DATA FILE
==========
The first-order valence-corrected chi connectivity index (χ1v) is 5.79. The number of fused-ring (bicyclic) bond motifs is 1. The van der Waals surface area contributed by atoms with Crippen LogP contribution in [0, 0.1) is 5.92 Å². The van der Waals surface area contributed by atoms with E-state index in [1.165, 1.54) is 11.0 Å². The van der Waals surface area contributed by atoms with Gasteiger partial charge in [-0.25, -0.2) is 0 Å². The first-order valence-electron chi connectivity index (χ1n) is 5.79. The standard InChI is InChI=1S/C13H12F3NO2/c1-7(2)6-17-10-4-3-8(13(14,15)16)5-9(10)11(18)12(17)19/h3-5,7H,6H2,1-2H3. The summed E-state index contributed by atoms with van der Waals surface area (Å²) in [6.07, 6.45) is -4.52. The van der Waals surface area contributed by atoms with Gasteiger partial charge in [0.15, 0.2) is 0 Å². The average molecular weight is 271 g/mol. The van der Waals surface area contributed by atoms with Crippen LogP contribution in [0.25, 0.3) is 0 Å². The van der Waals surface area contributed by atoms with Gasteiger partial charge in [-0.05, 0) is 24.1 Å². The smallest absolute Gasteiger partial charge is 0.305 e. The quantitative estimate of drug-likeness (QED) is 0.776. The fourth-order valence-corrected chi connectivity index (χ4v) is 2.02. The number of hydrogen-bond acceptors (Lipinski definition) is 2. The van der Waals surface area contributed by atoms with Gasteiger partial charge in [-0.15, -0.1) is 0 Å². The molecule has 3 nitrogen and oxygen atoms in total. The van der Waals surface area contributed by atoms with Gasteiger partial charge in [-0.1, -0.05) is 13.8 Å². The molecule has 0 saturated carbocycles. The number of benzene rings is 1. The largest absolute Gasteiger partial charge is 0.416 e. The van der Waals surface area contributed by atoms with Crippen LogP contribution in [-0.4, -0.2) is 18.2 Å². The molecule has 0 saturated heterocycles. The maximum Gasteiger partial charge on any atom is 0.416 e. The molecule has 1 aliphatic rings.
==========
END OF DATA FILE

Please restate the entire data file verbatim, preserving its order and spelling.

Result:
The first-order valence-corrected chi connectivity index (χ1v) is 5.79. The number of fused-ring (bicyclic) bond motifs is 1. The van der Waals surface area contributed by atoms with Crippen LogP contribution in [0, 0.1) is 5.92 Å². The van der Waals surface area contributed by atoms with E-state index in [1.165, 1.54) is 11.0 Å². The van der Waals surface area contributed by atoms with Gasteiger partial charge in [-0.25, -0.2) is 0 Å². The first-order valence-electron chi connectivity index (χ1n) is 5.79. The standard InChI is InChI=1S/C13H12F3NO2/c1-7(2)6-17-10-4-3-8(13(14,15)16)5-9(10)11(18)12(17)19/h3-5,7H,6H2,1-2H3. The summed E-state index contributed by atoms with van der Waals surface area (Å²) in [6.07, 6.45) is -4.52. The van der Waals surface area contributed by atoms with Gasteiger partial charge in [0.15, 0.2) is 0 Å². The average molecular weight is 271 g/mol. The van der Waals surface area contributed by atoms with Crippen LogP contribution in [0.25, 0.3) is 0 Å². The van der Waals surface area contributed by atoms with Gasteiger partial charge in [-0.05, 0) is 24.1 Å². The smallest absolute Gasteiger partial charge is 0.305 e. The quantitative estimate of drug-likeness (QED) is 0.776. The fourth-order valence-corrected chi connectivity index (χ4v) is 2.02. The number of hydrogen-bond acceptors (Lipinski definition) is 2. The van der Waals surface area contributed by atoms with Gasteiger partial charge in [-0.15, -0.1) is 0 Å². The molecule has 3 nitrogen and oxygen atoms in total. The van der Waals surface area contributed by atoms with Gasteiger partial charge in [-0.1, -0.05) is 13.8 Å². The molecule has 0 saturated carbocycles. The number of benzene rings is 1. The largest absolute Gasteiger partial charge is 0.416 e. The van der Waals surface area contributed by atoms with Crippen LogP contribution in [-0.4, -0.2) is 18.2 Å². The molecule has 0 saturated heterocycles. The maximum Gasteiger partial charge on any atom is 0.416 e. The molecule has 1 aliphatic rings.